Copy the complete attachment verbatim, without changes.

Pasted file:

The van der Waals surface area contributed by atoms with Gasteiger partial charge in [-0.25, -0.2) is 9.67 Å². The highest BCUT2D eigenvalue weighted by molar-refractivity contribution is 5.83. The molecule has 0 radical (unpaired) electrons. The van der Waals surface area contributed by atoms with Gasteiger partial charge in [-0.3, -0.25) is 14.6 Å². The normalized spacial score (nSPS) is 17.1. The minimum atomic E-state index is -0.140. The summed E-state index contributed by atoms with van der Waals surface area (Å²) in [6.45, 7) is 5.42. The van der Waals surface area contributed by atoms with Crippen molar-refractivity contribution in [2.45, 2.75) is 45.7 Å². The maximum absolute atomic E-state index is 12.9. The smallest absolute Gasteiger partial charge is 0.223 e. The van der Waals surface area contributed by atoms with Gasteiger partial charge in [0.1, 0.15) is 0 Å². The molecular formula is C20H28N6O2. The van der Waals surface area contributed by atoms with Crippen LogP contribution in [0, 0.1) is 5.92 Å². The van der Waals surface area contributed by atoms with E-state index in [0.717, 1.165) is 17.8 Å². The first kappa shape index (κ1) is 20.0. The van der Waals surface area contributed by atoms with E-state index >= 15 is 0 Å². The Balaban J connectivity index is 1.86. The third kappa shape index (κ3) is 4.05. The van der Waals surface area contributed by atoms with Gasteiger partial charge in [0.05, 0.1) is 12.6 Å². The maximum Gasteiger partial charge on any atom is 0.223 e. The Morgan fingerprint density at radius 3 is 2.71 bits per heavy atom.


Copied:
The van der Waals surface area contributed by atoms with Gasteiger partial charge in [-0.25, -0.2) is 9.67 Å². The highest BCUT2D eigenvalue weighted by molar-refractivity contribution is 5.83. The molecule has 0 radical (unpaired) electrons. The van der Waals surface area contributed by atoms with Gasteiger partial charge in [-0.3, -0.25) is 14.6 Å². The normalized spacial score (nSPS) is 17.1. The minimum atomic E-state index is -0.140. The summed E-state index contributed by atoms with van der Waals surface area (Å²) in [6.45, 7) is 5.42. The van der Waals surface area contributed by atoms with Crippen molar-refractivity contribution in [2.45, 2.75) is 45.7 Å². The maximum absolute atomic E-state index is 12.9. The smallest absolute Gasteiger partial charge is 0.223 e. The van der Waals surface area contributed by atoms with Gasteiger partial charge in [0.1, 0.15) is 0 Å². The molecular formula is C20H28N6O2. The van der Waals surface area contributed by atoms with Crippen LogP contribution in [0, 0.1) is 5.92 Å². The van der Waals surface area contributed by atoms with E-state index in [0.717, 1.165) is 17.8 Å². The first kappa shape index (κ1) is 20.0. The van der Waals surface area contributed by atoms with E-state index >= 15 is 0 Å². The Balaban J connectivity index is 1.86. The third kappa shape index (κ3) is 4.05. The van der Waals surface area contributed by atoms with Gasteiger partial charge in [0.05, 0.1) is 12.6 Å². The maximum Gasteiger partial charge on any atom is 0.223 e. The Morgan fingerprint density at radius 3 is 2.71 bits per heavy atom.